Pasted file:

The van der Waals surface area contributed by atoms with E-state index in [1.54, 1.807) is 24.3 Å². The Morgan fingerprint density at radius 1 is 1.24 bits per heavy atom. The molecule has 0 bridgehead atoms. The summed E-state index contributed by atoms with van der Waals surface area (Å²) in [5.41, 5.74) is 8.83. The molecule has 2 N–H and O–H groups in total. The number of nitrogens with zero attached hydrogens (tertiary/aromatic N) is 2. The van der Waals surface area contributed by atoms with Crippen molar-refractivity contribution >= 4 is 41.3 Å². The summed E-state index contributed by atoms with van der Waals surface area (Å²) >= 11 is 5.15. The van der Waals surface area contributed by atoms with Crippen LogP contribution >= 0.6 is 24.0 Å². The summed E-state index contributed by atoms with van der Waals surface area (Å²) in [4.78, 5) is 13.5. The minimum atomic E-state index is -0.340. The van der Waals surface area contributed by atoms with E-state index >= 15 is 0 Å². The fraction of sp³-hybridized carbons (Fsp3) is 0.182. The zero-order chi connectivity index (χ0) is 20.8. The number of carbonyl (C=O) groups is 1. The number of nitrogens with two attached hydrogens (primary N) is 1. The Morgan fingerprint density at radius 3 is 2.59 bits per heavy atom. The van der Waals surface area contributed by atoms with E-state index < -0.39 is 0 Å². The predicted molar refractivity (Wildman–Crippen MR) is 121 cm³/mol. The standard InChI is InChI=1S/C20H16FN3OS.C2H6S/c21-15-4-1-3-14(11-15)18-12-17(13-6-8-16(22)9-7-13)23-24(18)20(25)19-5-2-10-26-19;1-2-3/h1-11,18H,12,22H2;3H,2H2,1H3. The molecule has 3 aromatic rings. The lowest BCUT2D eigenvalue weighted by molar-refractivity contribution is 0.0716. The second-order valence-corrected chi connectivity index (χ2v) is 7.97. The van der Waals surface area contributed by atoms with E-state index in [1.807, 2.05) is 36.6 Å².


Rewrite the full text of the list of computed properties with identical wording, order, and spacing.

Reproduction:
The van der Waals surface area contributed by atoms with E-state index in [1.54, 1.807) is 24.3 Å². The Morgan fingerprint density at radius 1 is 1.24 bits per heavy atom. The molecule has 0 bridgehead atoms. The summed E-state index contributed by atoms with van der Waals surface area (Å²) in [5.41, 5.74) is 8.83. The molecule has 2 N–H and O–H groups in total. The number of nitrogens with zero attached hydrogens (tertiary/aromatic N) is 2. The van der Waals surface area contributed by atoms with Crippen molar-refractivity contribution >= 4 is 41.3 Å². The summed E-state index contributed by atoms with van der Waals surface area (Å²) >= 11 is 5.15. The van der Waals surface area contributed by atoms with Crippen LogP contribution >= 0.6 is 24.0 Å². The summed E-state index contributed by atoms with van der Waals surface area (Å²) in [4.78, 5) is 13.5. The minimum atomic E-state index is -0.340. The van der Waals surface area contributed by atoms with E-state index >= 15 is 0 Å². The fraction of sp³-hybridized carbons (Fsp3) is 0.182. The zero-order chi connectivity index (χ0) is 20.8. The number of carbonyl (C=O) groups is 1. The number of nitrogens with two attached hydrogens (primary N) is 1. The Morgan fingerprint density at radius 3 is 2.59 bits per heavy atom. The van der Waals surface area contributed by atoms with E-state index < -0.39 is 0 Å². The predicted molar refractivity (Wildman–Crippen MR) is 121 cm³/mol. The standard InChI is InChI=1S/C20H16FN3OS.C2H6S/c21-15-4-1-3-14(11-15)18-12-17(13-6-8-16(22)9-7-13)23-24(18)20(25)19-5-2-10-26-19;1-2-3/h1-11,18H,12,22H2;3H,2H2,1H3. The molecule has 3 aromatic rings. The lowest BCUT2D eigenvalue weighted by molar-refractivity contribution is 0.0716. The second-order valence-corrected chi connectivity index (χ2v) is 7.97. The van der Waals surface area contributed by atoms with E-state index in [1.807, 2.05) is 36.6 Å².